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California Core

Contemplating the Common Core State Standards, California-style

I had a great time at the Children’s Literature Council of Southern California Spring Workshop last Saturday in South Pasadena. Kristin Fontichiaro and I each spoke about the Common Core State Standards, she offering a great perspective on the ways school and public librarians can support CCSS curriculums while I pondered what effects and implications the Core might have for trade publishing. Many thanks to the Council and conference organizer Laurie Reese for such a terrific morning.

My old friend Marc Aronson will disagree with me, but, I gotta say, every time I read the CCSS standards I like them less. As I said in my talk on Saturday, I approach any new twist or trend in educational thinking with one question–and my self-interested bias–foremost: does this mean more books in the classroom? While you might think the CCSS, with their emphasis on close reading and multiple sources, would mean that yes, classrooms will be clamoring for trade books, I see more of a market for curricular packagers: why buy five different books about Abe Lincoln when WeSlapItTogether Publishers will extract meaty (or not) passages (or “texts,” as the CCSS prefer) from those same books and razzle-dazzle ’em with hyperlinks to even more sources, reading-level calculators, quizzes, and other tools? Make no mistake, the CCSS are big on reading, but books? Not so much. I hope to God to be proven wrong.

My other old friend Ron Koertge joined us for lunch and chat about horseracing and poets (apparently they can be a nasty bunch) and then LAPL librarian Barbara Metzenbaum graciously drove me to Eugene Yelchin‘s house, which was so far back in Topanga Canyon I thought I was in Nevada. Coyotes AND rattlesnakes, but the gracious Eugene showed me his studio and lovely family before Richard picked me up to drive to Santa Barbara, where we talked books and movies with Andy and Adrianne Davis who practically forced me into the contraption pictured above. Then back to LA and a quick visit with the kids and the red-eye home to Brownie (and thank you, Katrina Hedeen, for your loving and expert care of the strange little beast).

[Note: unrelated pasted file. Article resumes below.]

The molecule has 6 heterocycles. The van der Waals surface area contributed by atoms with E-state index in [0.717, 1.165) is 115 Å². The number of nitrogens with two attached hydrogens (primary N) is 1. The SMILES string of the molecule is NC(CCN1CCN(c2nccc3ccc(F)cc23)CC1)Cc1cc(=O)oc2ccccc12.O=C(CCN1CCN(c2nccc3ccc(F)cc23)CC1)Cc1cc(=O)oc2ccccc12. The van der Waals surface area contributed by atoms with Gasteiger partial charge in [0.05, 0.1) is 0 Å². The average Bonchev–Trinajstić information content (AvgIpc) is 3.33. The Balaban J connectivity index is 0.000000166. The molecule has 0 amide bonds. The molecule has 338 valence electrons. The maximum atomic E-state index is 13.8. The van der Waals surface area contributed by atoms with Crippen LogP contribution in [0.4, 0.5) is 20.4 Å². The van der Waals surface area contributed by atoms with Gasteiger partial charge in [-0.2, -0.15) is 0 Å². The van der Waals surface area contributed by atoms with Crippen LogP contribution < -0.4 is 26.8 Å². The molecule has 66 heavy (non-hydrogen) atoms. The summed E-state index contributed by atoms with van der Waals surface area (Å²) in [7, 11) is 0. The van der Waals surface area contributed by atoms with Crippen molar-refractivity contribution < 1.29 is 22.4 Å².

And we just stay busy here–the Boston Globe-Horn Book judges will be meeting this weekend; I’ll be announcing the winners at BEA in New York at 1:00PM on June 1st. Stay tuned . . . .

Roger Sutton About Roger Sutton

Roger Sutton has been the editor in chief of The Horn Book, Inc, since 1996. He was previously editor of The Bulletin of the Center for Children's Books and a children's and young adult librarian. He received his M.A. in library science from the University of Chicago in 1982 and a B.A. from Pitzer College in 1978. Follow him on Twitter: @RogerReads.



  1. Most importantly, were you able to get to In & Out?

  2. Roger Sutton Roger Sutton says:

    NOOOOOOOO. But Richard’s son Ethan makes a mean hamburger, too. I get another chance at the old In n Out (shades of Clockwork Orange) next week.